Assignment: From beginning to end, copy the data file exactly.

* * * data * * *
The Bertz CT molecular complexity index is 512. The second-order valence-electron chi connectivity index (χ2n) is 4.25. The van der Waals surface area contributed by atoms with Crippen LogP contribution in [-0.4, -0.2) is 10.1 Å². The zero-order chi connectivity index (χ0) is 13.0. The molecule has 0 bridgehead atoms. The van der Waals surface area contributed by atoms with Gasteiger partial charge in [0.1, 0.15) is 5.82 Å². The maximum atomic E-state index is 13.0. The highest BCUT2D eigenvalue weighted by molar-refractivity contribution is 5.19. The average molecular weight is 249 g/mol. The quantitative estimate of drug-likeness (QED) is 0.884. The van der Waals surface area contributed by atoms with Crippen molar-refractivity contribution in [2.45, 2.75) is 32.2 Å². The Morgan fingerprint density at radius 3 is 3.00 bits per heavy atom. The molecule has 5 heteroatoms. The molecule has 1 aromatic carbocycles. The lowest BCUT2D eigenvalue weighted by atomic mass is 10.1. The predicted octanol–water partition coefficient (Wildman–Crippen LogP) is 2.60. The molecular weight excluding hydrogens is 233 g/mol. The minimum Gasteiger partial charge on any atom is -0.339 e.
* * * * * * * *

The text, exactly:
The Bertz CT molecular complexity index is 512. The second-order valence-electron chi connectivity index (χ2n) is 4.25. The van der Waals surface area contributed by atoms with Crippen LogP contribution in [-0.4, -0.2) is 10.1 Å². The zero-order chi connectivity index (χ0) is 13.0. The molecule has 0 bridgehead atoms. The van der Waals surface area contributed by atoms with Gasteiger partial charge in [0.1, 0.15) is 5.82 Å². The maximum atomic E-state index is 13.0. The highest BCUT2D eigenvalue weighted by molar-refractivity contribution is 5.19. The average molecular weight is 249 g/mol. The quantitative estimate of drug-likeness (QED) is 0.884. The van der Waals surface area contributed by atoms with Crippen molar-refractivity contribution in [2.45, 2.75) is 32.2 Å². The Morgan fingerprint density at radius 3 is 3.00 bits per heavy atom. The molecule has 5 heteroatoms. The molecule has 1 aromatic carbocycles. The lowest BCUT2D eigenvalue weighted by atomic mass is 10.1. The predicted octanol–water partition coefficient (Wildman–Crippen LogP) is 2.60. The molecular weight excluding hydrogens is 233 g/mol. The minimum Gasteiger partial charge on any atom is -0.339 e.